Coffee Biodiesel Could Become Sustainable Fuel Source for Powering Vehicles: Bath ResearchersBy Staff Reporter
University of Bath researchers have generated "green" biofuel from coffee waste that could be used to power vehicles in future.
The researchers generated biodiesel from the waste grounds of different coffee varieties - including Robusta (used to make instant coffee) and high-quality Arabica - and caffeinated and decaffeinated forms.
The oil is extracted from coffee grounds by first soaking them in an organic solvent and then using a special chemical process, called "transesterification" to subsequently convert them into biodiesel.
The fuel properties of the finished product vary depending on the type of coffee ground used. The researchers however found that all coffee grounds have standard composition and relevant physical properties, irrespective of the source. Hence, it makes a viable way of generating biodiesel.
"The uniformity across the board for the coffee biodiesel fuel is good news for biofuel producers and users," said Chris Chuck, Whorrod research fellow at the university, Sydney Morning Herald reports.
Researchers said that huge quantities of waste are produced by the coffee bean roasting industries. They claim that around 22lbs (10kg) of coffee grounds generate around two litres of the biofuel.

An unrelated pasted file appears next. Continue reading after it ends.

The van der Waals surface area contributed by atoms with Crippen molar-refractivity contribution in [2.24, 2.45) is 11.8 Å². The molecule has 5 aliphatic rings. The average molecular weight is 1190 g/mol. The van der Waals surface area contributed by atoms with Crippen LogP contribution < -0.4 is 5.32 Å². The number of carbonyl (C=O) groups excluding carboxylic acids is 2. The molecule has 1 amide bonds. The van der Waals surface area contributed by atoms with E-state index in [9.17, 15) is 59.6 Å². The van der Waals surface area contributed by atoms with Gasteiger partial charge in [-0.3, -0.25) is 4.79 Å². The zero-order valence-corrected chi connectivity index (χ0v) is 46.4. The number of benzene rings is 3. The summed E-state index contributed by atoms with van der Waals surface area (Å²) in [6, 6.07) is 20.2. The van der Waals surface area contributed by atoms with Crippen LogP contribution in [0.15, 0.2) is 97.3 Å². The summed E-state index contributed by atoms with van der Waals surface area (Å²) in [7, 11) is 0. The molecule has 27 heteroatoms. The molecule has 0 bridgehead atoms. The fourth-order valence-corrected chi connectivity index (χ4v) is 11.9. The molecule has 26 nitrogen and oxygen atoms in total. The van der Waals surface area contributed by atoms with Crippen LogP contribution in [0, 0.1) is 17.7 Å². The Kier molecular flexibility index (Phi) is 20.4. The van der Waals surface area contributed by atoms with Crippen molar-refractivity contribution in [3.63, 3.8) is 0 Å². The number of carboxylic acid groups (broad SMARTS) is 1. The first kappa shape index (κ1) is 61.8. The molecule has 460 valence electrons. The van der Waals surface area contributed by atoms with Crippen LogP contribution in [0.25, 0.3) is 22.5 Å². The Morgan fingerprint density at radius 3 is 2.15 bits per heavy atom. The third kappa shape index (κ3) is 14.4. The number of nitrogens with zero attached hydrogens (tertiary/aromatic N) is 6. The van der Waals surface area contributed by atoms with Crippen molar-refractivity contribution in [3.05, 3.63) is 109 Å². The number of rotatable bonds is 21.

"Around eight million tonnes of coffee are produced globally each year and ground waste coffee contains up to 20per cent oil per unit weight," Chuck said. "This oil also has similar properties to current feedstocks used to make biofuels. But, while those are cultivated specifically to produce fuel, spent coffee grounds are waste," Belfast Telegraph reports.
Chuck said that about four billion liters of diesel is used every day. Since coffee biodiesel cannot meet the demand, companies like Starbucks, Café Nero and Costa Coffee can use the alternative fuel to power its delivery vehicles.
London-based bio-bean already generates biodiesel and biomass pellets from coffee grounds. The company is currently collaborating with large coffee producing giants to establish a waste-processing site in Edmonton (north London) that could process 30,000 tonnes a year, The Australian reports.
The researchers are now investigating whether other types of food waste can produce biofuels.
The study - "Effect of the Type of Bean, Processing, and Geographical Location on the Biodiesel Produced from Waste Coffee Grounds" - is published in Energy & Fuels.